John Wayne Airport gains international status with new flights
It began as the most modest of airports – passengers trudged across the tarmac to climb aboard departing jets, a double-wide served as a terminal and on weekends, drag races were held in the parking lots.
And even as John Wayne Airport grew into a larger regional transit hub, with scores of flights each day, it was stunted in becoming something bigger because of its short runways and a cap on how many passengers could pass through the terminal gates.
But the addition of two new flights to Mexico that began this week — in addition to flights to Canada that began recently —have given international status to Orange County’s only commercial airport.
“It takes John Wayne Airport to the next level,” said Jenny Wedge, an airport spokeswoman.
Daily flights to Mexico City and Cabo San Lucas on AirTran Airways, a smaller airline owned by Southwest Airlines, began Sunday, joining flights to Calgary and Vancouver. Customs agents have been added.
Wedge said the international flights will possibly draw in more fliers to the airport, which has seen its passenger traffic fall off from a peak of 9.9 million in 2007. Last year, the airport had 8.6 million passengers.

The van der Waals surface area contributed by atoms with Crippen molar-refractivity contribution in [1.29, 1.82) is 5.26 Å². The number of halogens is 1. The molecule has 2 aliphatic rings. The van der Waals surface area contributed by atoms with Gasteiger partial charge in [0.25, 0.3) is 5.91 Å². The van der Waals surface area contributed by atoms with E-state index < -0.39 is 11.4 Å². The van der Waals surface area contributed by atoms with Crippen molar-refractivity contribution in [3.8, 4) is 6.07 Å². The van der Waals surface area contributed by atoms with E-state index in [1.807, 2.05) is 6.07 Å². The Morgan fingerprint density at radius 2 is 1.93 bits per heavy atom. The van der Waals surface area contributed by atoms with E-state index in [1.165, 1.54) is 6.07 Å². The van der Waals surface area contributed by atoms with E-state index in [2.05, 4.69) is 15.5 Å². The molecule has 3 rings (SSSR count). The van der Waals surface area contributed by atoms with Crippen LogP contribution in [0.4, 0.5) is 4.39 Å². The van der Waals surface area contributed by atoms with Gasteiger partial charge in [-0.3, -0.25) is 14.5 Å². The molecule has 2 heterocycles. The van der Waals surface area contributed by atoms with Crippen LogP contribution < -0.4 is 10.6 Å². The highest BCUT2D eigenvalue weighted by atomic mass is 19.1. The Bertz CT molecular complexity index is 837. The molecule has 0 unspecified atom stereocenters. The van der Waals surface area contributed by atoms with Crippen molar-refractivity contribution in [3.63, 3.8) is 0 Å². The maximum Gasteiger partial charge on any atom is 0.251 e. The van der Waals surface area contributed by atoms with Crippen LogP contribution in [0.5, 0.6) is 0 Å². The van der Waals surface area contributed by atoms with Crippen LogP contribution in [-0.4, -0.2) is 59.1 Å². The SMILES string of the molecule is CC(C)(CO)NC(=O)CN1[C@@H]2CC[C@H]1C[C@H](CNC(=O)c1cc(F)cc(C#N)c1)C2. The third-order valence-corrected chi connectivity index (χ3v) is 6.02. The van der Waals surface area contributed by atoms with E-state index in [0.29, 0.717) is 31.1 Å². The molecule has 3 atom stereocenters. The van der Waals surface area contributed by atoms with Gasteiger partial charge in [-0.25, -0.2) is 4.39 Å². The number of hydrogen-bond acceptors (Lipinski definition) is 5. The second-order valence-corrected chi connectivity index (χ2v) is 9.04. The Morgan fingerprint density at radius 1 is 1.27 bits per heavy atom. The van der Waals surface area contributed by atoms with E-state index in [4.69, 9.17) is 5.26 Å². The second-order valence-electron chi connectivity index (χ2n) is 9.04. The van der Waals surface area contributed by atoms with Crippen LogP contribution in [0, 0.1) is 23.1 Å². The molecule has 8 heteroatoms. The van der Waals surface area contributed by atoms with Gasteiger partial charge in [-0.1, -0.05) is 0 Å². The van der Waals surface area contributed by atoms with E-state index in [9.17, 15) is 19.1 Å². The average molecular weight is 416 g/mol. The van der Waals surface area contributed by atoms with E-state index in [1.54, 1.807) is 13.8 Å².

She said the flights will attract two crowds: Cabo will pull in the tourists and the party-minded, while Mexico City will appeal to Orange County’s Latino community. And so far, flights have been full.
On Tuesday, Melinda Waechter, 29, was checking in for the noon flight to Cabo. Her group was headed to the tip of Baja for a friend’s wedding.
She was among many who were pleased to have an alternative.
It’s closer to home, for one. And it’s in a gleaming new terminal that opened last November, filled with glass, sand-colored tile and sunlight – the third terminal at the airport.
One of Waechter’s traveling companions marveled at how clean and new the airport appeared, and another complimented the friendly workers. “They’re the ones that make the trip enjoyable,” said Bryan Mann, 31.
Although there was a line for security, checking in was as breezy as the beach in Cabo.
Rather than a bottleneck, the ropes were nothing more than a maze for fliers to pass through on the way to the ticket counter, which had been decked out for the occasion with balloons and, but of course, a sombrero.
-- Rick Rojas
Photo: A jet prepares to land at John Wayne Airport. Credit: Allen J. Schaben.